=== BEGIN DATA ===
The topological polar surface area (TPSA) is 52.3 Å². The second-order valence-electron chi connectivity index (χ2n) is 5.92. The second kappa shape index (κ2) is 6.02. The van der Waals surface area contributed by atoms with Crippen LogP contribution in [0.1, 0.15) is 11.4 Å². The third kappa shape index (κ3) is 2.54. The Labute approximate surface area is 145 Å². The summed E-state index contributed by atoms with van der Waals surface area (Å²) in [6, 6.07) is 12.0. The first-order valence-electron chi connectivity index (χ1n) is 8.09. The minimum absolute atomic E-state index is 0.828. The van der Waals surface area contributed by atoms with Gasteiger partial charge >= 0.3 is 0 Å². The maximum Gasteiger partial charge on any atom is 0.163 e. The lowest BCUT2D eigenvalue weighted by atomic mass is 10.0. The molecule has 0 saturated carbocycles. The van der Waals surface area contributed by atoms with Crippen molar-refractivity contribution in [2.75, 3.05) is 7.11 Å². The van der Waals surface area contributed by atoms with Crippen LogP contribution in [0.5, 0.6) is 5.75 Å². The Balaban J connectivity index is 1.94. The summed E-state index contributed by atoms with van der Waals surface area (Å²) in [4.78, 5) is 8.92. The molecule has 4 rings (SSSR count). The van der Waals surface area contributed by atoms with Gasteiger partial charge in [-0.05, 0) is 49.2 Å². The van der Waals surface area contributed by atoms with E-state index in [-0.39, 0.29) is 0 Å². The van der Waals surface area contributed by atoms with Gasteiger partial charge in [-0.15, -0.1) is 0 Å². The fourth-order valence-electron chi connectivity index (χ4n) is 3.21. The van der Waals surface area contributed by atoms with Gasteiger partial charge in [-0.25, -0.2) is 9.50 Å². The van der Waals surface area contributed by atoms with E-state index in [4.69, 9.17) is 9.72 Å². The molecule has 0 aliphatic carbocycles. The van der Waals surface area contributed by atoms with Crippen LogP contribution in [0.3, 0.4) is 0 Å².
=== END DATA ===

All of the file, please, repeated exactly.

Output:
The topological polar surface area (TPSA) is 52.3 Å². The second-order valence-electron chi connectivity index (χ2n) is 5.92. The second kappa shape index (κ2) is 6.02. The van der Waals surface area contributed by atoms with Crippen LogP contribution in [0.1, 0.15) is 11.4 Å². The third kappa shape index (κ3) is 2.54. The Labute approximate surface area is 145 Å². The summed E-state index contributed by atoms with van der Waals surface area (Å²) in [6, 6.07) is 12.0. The first-order valence-electron chi connectivity index (χ1n) is 8.09. The minimum absolute atomic E-state index is 0.828. The van der Waals surface area contributed by atoms with Gasteiger partial charge >= 0.3 is 0 Å². The maximum Gasteiger partial charge on any atom is 0.163 e. The lowest BCUT2D eigenvalue weighted by atomic mass is 10.0. The molecule has 0 saturated carbocycles. The van der Waals surface area contributed by atoms with Crippen molar-refractivity contribution in [2.75, 3.05) is 7.11 Å². The van der Waals surface area contributed by atoms with Crippen LogP contribution in [0.5, 0.6) is 5.75 Å². The Balaban J connectivity index is 1.94. The summed E-state index contributed by atoms with van der Waals surface area (Å²) in [4.78, 5) is 8.92. The molecule has 4 rings (SSSR count). The van der Waals surface area contributed by atoms with Gasteiger partial charge in [-0.05, 0) is 49.2 Å². The van der Waals surface area contributed by atoms with E-state index in [-0.39, 0.29) is 0 Å². The van der Waals surface area contributed by atoms with Gasteiger partial charge in [-0.15, -0.1) is 0 Å². The fourth-order valence-electron chi connectivity index (χ4n) is 3.21. The van der Waals surface area contributed by atoms with Gasteiger partial charge in [-0.25, -0.2) is 9.50 Å². The van der Waals surface area contributed by atoms with E-state index in [4.69, 9.17) is 9.72 Å². The molecule has 0 aliphatic carbocycles. The van der Waals surface area contributed by atoms with Crippen LogP contribution in [0.3, 0.4) is 0 Å².